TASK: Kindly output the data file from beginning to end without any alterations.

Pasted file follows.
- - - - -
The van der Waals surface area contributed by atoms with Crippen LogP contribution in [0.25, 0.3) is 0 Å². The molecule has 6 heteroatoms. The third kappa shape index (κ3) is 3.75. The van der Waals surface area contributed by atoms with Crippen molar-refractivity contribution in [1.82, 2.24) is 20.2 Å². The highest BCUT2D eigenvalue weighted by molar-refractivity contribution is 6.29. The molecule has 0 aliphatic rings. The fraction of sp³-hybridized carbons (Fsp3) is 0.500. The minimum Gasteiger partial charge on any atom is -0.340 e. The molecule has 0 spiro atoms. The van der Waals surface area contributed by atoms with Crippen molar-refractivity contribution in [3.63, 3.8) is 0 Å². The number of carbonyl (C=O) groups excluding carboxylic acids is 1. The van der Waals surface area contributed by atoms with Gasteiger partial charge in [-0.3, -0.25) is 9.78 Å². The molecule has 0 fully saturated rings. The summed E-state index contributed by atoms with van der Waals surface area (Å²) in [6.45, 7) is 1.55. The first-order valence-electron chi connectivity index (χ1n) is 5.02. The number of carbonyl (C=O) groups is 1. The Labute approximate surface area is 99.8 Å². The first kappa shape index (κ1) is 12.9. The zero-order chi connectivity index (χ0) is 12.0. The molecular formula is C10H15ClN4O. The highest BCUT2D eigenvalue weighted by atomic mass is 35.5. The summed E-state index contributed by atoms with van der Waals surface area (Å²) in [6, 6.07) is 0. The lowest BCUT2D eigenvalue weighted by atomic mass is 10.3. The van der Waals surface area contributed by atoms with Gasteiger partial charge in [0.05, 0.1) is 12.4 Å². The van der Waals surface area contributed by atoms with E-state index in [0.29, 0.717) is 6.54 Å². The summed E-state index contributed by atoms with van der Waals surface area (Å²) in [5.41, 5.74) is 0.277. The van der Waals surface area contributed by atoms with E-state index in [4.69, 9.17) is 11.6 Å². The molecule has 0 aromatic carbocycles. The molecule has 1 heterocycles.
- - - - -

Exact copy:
The van der Waals surface area contributed by atoms with Crippen LogP contribution in [0.25, 0.3) is 0 Å². The molecule has 6 heteroatoms. The third kappa shape index (κ3) is 3.75. The van der Waals surface area contributed by atoms with Crippen molar-refractivity contribution in [1.82, 2.24) is 20.2 Å². The highest BCUT2D eigenvalue weighted by molar-refractivity contribution is 6.29. The molecule has 0 aliphatic rings. The fraction of sp³-hybridized carbons (Fsp3) is 0.500. The minimum Gasteiger partial charge on any atom is -0.340 e. The molecule has 0 spiro atoms. The van der Waals surface area contributed by atoms with Crippen molar-refractivity contribution in [3.63, 3.8) is 0 Å². The number of carbonyl (C=O) groups excluding carboxylic acids is 1. The van der Waals surface area contributed by atoms with Gasteiger partial charge in [-0.3, -0.25) is 9.78 Å². The molecule has 0 fully saturated rings. The summed E-state index contributed by atoms with van der Waals surface area (Å²) in [6.45, 7) is 1.55. The first-order valence-electron chi connectivity index (χ1n) is 5.02. The number of carbonyl (C=O) groups is 1. The Labute approximate surface area is 99.8 Å². The first kappa shape index (κ1) is 12.9. The zero-order chi connectivity index (χ0) is 12.0. The molecular formula is C10H15ClN4O. The highest BCUT2D eigenvalue weighted by atomic mass is 35.5. The summed E-state index contributed by atoms with van der Waals surface area (Å²) in [6, 6.07) is 0. The lowest BCUT2D eigenvalue weighted by atomic mass is 10.3. The van der Waals surface area contributed by atoms with Gasteiger partial charge in [0.05, 0.1) is 12.4 Å². The van der Waals surface area contributed by atoms with E-state index in [0.29, 0.717) is 6.54 Å². The summed E-state index contributed by atoms with van der Waals surface area (Å²) in [5.41, 5.74) is 0.277. The van der Waals surface area contributed by atoms with E-state index in [4.69, 9.17) is 11.6 Å². The molecule has 0 aromatic carbocycles. The molecule has 1 heterocycles.